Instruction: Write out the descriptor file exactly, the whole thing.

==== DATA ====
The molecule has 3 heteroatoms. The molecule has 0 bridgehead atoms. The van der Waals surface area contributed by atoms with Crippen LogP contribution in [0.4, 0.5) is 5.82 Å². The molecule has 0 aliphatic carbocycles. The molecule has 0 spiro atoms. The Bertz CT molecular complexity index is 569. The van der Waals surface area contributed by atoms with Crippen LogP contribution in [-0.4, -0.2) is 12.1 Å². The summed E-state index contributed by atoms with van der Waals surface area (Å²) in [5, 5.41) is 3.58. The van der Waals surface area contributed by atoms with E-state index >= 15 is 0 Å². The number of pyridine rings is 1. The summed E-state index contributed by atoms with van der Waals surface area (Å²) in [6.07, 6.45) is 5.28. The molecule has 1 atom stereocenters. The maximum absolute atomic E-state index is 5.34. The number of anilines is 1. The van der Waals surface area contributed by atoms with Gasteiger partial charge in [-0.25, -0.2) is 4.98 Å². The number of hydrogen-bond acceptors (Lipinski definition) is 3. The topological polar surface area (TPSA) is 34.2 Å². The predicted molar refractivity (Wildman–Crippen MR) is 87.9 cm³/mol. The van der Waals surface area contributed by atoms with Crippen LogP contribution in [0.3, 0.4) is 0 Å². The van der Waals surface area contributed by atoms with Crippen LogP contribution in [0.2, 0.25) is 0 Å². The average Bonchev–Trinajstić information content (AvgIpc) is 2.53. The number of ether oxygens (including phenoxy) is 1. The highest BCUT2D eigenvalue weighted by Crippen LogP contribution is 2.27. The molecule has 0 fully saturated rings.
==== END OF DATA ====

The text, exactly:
The molecule has 3 heteroatoms. The molecule has 0 bridgehead atoms. The van der Waals surface area contributed by atoms with Crippen LogP contribution in [0.4, 0.5) is 5.82 Å². The molecule has 0 aliphatic carbocycles. The molecule has 0 spiro atoms. The Bertz CT molecular complexity index is 569. The van der Waals surface area contributed by atoms with Crippen LogP contribution in [-0.4, -0.2) is 12.1 Å². The summed E-state index contributed by atoms with van der Waals surface area (Å²) in [5, 5.41) is 3.58. The van der Waals surface area contributed by atoms with E-state index >= 15 is 0 Å². The number of pyridine rings is 1. The summed E-state index contributed by atoms with van der Waals surface area (Å²) in [6.07, 6.45) is 5.28. The molecule has 1 atom stereocenters. The maximum absolute atomic E-state index is 5.34. The number of anilines is 1. The van der Waals surface area contributed by atoms with Gasteiger partial charge in [-0.25, -0.2) is 4.98 Å². The number of hydrogen-bond acceptors (Lipinski definition) is 3. The topological polar surface area (TPSA) is 34.2 Å². The predicted molar refractivity (Wildman–Crippen MR) is 87.9 cm³/mol. The van der Waals surface area contributed by atoms with Crippen LogP contribution in [0.3, 0.4) is 0 Å². The van der Waals surface area contributed by atoms with Crippen LogP contribution in [0.2, 0.25) is 0 Å². The average Bonchev–Trinajstić information content (AvgIpc) is 2.53. The number of ether oxygens (including phenoxy) is 1. The highest BCUT2D eigenvalue weighted by Crippen LogP contribution is 2.27. The molecule has 0 fully saturated rings.